Project description:Activation of the peroxisome proliferator activated receptor-gamma (PPAR)- ? is proposed as a neuroprotective strategy to treat neurodegenerative disorders. In this study, we examined if LSN862 (LSN), a novel non-thiazoledinedione partial PPAR- ? agonist, was neuroprotective in a mouse model of Parkinson's disease (PD) and assessed possible mechanisms of action. LSN (3, 10, or 30?mg/kg) or vehicle was orally administered daily to C57BL/6 and antioxidant response element-human placental alkaline phosphatase (ARE-hPAP) reporter mice 3 days prior to 1-methyl-4-phenyl-1,2,3,6-tetrahydropyridine (MPTP; 30?mg/kg, i.p. ×??5 days) or PBS administration. LSN elicited a dose-dependent preservation of dopaminergic nigrostriatal innervation that was not associated with inhibition of MPTP metabolism or activation of Nrf2-ARE, although changes in NQO1 and SOD2 mRNA were observed. A significant dose-dependent downregulation in MAC-1 and GFAP positive cells was observed in MPTP + LSN-treated mice as well as significant downregulation of mRNA expression levels of these inflammatory markers. MPTP-induced increases in PPAR- ? and PGC1 ? expression were ameliorated by LSN dosing. Our results demonstrate that oral administration of LSN is neuroprotective against MPTP-induced neurodegeneration, and this effect is associated with downregulation of neuroinflammation, decreased oxidative stress, and modulation of PPAR- ? and PGC1 ? expression. These results suggest that LSN can be a candidate alternative non-thiazoledinedione partial PPAR- ? agonist for neuroprotective treatment of PD.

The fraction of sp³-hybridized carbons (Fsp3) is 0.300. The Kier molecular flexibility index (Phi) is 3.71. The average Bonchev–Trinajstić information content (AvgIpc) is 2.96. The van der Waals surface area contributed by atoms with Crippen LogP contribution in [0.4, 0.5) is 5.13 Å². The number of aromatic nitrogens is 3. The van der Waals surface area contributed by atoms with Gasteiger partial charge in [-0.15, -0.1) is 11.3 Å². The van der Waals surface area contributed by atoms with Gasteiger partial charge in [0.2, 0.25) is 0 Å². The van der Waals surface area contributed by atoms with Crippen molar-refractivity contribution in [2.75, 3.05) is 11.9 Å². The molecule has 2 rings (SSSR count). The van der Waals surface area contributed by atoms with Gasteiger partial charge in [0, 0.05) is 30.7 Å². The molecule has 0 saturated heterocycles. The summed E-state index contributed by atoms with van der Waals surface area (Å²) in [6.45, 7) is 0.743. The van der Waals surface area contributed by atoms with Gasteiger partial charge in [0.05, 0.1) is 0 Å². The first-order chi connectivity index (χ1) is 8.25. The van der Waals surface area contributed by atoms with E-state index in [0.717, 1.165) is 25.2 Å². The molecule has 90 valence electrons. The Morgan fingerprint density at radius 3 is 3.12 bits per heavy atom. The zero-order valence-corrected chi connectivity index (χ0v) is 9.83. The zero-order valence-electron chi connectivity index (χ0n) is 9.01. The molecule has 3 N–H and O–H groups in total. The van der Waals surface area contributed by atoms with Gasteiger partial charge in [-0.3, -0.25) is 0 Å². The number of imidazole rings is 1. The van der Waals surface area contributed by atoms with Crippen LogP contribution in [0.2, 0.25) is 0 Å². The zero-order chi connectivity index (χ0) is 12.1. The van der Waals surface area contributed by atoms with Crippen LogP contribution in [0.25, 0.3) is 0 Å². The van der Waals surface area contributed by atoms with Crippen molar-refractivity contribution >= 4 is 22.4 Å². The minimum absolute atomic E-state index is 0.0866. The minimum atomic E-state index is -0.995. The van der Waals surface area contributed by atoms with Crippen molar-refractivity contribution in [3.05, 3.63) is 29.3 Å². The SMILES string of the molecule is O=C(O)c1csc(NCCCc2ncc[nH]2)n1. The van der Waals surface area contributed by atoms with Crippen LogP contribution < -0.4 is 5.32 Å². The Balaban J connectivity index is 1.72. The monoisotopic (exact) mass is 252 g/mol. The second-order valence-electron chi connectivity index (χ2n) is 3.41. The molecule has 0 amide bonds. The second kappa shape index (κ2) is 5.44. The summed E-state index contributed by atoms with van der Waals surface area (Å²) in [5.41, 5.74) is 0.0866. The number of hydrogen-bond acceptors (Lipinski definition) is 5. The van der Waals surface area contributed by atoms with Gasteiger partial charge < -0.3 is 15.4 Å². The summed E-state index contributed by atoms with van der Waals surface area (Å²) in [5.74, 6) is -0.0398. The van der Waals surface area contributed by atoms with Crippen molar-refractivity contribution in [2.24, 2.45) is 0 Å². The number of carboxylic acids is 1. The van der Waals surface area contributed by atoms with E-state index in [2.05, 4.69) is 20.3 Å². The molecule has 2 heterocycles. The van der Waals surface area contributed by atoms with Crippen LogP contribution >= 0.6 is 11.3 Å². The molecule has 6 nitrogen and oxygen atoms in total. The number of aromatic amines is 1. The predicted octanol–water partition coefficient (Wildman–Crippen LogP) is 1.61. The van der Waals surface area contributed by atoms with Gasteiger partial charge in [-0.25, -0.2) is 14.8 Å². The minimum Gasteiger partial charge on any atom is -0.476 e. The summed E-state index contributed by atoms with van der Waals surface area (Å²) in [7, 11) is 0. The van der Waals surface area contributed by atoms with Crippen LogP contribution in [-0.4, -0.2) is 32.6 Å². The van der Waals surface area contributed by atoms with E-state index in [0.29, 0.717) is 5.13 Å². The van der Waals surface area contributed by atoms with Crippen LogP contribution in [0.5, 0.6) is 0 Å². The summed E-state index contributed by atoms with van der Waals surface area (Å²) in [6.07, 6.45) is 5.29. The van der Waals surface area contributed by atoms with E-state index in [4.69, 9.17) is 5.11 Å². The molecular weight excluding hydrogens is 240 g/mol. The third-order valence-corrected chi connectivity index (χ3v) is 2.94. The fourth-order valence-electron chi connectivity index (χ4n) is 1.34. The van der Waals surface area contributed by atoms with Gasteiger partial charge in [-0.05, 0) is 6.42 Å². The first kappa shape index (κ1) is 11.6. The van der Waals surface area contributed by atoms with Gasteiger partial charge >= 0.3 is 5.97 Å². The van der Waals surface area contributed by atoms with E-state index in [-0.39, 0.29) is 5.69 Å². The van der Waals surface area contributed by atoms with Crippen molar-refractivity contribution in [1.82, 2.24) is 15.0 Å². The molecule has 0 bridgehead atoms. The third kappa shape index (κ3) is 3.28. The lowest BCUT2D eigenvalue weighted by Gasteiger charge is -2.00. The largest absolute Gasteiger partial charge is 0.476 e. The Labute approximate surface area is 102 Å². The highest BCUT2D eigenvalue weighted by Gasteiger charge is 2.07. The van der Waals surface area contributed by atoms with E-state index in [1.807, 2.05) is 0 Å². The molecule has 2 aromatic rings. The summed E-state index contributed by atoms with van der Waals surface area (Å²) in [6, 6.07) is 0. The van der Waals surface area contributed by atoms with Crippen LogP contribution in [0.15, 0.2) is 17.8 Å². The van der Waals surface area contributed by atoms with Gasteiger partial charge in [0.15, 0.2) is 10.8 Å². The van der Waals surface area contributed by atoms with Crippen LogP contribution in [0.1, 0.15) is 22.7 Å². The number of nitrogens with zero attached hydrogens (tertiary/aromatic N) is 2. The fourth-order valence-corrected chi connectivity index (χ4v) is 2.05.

Project description:BACKGROUND:Administration of granulocyte-macrophage colony-stimulating factor (GM-CSF) increases regulatory T cell (Treg) number and function with control of neuroinflammation and neuronal protection in the 1-methyl-4-phenyl-1,2,3,6-tetrahydropyridine (MPTP) model of Parkinson's disease (PD). Recently, we demonstrated in an early phase 1 clinical trial that GM-CSF also improves motor skills in PD patients. However, the mechanisms of Treg induction and its effects on neuroprotective responses remain unknown. As GM-CSF induces tolerogenic dendritic cells (DCs) that in turn convert conventional T cells to Tregs, the pathways for DC induction of Tregs were assessed. METHODS:Following differentiation, bone marrow-derived dendritic cells (BMDCs) were cultured in media or GM-CSF with or without post-culture stimulation with nitrated ?-synuclein (N-?-Syn). Expression of cell surface co-stimulatory molecules and proinflammatory cytokines, and induction of Tregs were evaluated. The neuroprotective capacity of tolerogenic BMDCs was assessed by adoptive transfer to MPTP-intoxicated mice. The extent of neuroinflammation and numbers of surviving dopaminergic neurons were assessed in relation to Treg numbers. RESULTS:Co-culture of differentiated BMDCs with conventional T cells led to Treg induction. Stimulation of BMDCs with N-?-Syn increased expression of co-stimulatory molecules and proinflammatory cytokines, with modest increases in Treg numbers. In contrast, continued culture of BMDCs with GM-CSF modestly altered expression of co-stimulatory molecules and proinflammatory cytokines and chemokines, but decreased Treg induction. Continued culture in GM-CSF and combined stimulation with N-?-Syn reduced Treg induction to the lowest levels. Adoptive transfer of tolerogenic BMDCs to MPTP-intoxicated mice increased splenic Tregs, attenuated neuroinflammatory responses, and protected nigrostriatal dopaminergic neurons. CONCLUSIONS:GM-CSF acts broadly to differentiate DCs and affect immune transformation from effector to regulatory immune responses. DCs skew such immune responses by increasing Treg numbers and activities that serve to attenuate proinflammatory responses and augment neuroprotection.